Launch of the 2017 Taiwan White Paper

With a morning press conference attended by 28 media outlets and a luncheon presentation before 112 Chamber members and guests, AmCham Taipei released its 2017 Taiwan White Paper on June 8. At the luncheon meeting in the Grand Ballroom of the Mandarin Oriental Taipei, AmCham Chairman Albert Chang and President Andrea Wu officially presented a copy of the new White Paper to Minister Chen Tain-jy of the National Development Council (NDC), who received it on behalf of the Taiwan government.

Minister Chen of the NDC accepted the Taiwan White Paper on behalf of the Taiwan government.

AmCham Taipei has published the Taiwan White Paper annually since 1996 to provide the Taiwan government with constructive suggestions on how to strengthen the business climate. This year marks the 20th year since the White Paper was first published in bilingual format in 1997.

Chang’s briefing focused on five major themes related to the performance of President Tsai Ing-wen’s administration during its first year in office:

  • A major advance in regulatory transparency. Chang said the government’s decision last year to extend the notice and comment period for new laws and regulations from 14 to 60 days was “cause for major celebration.” He said that government agencies’ collection of more input from stakeholders should lead to more effective rule-making, especially if it spurs real dialog between the regulators and the regulated.
  • Opportunities for investment. The administration’s ambitious “5+2 Innovative Industries” plan has attracted interest from foreign companies, especially in the fields of the Internet of Things, biomedical, and green energy. But Chang cautioned against allowing the construction of physical facilities to overshadow the need to foster the right innovation-stimulating “software” by cultivating talent, creativity, and culture.
  • A problematic labor law. Recent amendments to the Labor Standards Law are geared to the factory-based circumstances of the “old economy” rather than the service-centered, knowledge-oriented model that must constitute Taiwan’s future. The rigid rules on working hours, overtime, and other working conditions will in fact serve to stifle creativity. Means must be found to incorporate more flexibility into the rules.
  • Continued energy uncertainty. For Taiwan industry, it is crucial to have sufficient, reliable, and cost-competitive electrical power. But many observers are unsure how Taiwan will be able to achieve that objective while also meeting its announced dual goals of eliminating nuclear power and drastically cutting carbon emissions. Industry needs the government to provide a clear roadmap for Taiwan’s future energy development.
  • Bolster trade ties with the United States. Although the future of the Trans-Pacific Partnership (TPP) is now very much in doubt after the U.S. pull-out, Taiwan still needs to find ways to diversify trade and avoid marginalization in the international economic arena. AmCham supports the idea of “free and fair” bilateral trade agreement between Taiwan and the United States. Taiwan after all is America’s 10th largest trading partner, and the two have enjoyed a long and fruitful economic relationship. Although the Trump administration has opposed multilateral agreements, it has left the door open to bilateral pacts, and Taiwan would be a highly suitable negotiating partner as long as it is willing to follow international standards and practices in its trade policies.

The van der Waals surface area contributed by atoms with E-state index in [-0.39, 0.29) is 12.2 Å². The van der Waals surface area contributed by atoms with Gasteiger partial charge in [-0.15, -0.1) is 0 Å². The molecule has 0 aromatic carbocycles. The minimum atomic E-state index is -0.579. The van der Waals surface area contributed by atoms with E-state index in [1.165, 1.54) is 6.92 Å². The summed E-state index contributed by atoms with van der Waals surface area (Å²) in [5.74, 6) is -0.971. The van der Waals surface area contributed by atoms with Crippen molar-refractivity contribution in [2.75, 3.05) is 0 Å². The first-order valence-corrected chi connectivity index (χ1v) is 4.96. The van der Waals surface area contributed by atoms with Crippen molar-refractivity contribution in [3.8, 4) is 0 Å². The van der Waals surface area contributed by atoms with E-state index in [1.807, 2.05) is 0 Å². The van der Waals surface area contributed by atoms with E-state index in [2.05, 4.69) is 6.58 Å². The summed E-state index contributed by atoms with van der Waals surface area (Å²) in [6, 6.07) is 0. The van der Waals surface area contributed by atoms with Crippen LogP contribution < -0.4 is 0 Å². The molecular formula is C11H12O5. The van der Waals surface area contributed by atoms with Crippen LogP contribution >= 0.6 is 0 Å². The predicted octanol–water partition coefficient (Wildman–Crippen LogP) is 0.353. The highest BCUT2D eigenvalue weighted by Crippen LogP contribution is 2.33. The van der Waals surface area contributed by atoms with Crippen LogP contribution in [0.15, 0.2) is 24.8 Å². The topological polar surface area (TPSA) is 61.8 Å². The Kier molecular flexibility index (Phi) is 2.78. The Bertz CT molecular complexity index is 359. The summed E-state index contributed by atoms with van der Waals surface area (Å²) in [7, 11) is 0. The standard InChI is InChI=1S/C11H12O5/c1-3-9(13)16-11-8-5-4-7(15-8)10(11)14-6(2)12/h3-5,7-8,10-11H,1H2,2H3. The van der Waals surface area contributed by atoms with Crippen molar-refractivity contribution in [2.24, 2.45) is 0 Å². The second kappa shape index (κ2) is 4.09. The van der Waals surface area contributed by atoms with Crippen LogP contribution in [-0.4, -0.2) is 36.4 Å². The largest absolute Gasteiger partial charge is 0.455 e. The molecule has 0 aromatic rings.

In addition to those broad themes, the 2017 Taiwan White Paper includes 83 sector-specific recommendations from 24 AmCham committees or industry groups.

Looking back at the 80 suggestions raised by AmCham committees in the 2016 Taiwan White Paper, the Chamber found that not a single one had been fully resolved in the past year, although eight issues were rated as showing satisfactory progress. Chang said the lack of complete resolution of any issues was reason for concern but not pessimism.

“We hope to work closely with the government to bring about more traction on issues of importance to our member companies,” he said.

To facilitate that progress, AmCham this year identified 12 Priority Issues for Special Attention, selected as having both the potential for high impact and feasibility for relatively early resolution. The Chamber is asking the government to assign a point-person to be responsible for monitoring the progress of all 80 suggestions, but especially the 12 Priority Issues, and to liaise with AmCham at least every quarter to discuss their status.

In remarks delivered after accepting the White Paper, Minister Chen said the government values its longstanding good relationship with AmCham and will take the White Paper recommendations very seriously.

View the full photo gallery here

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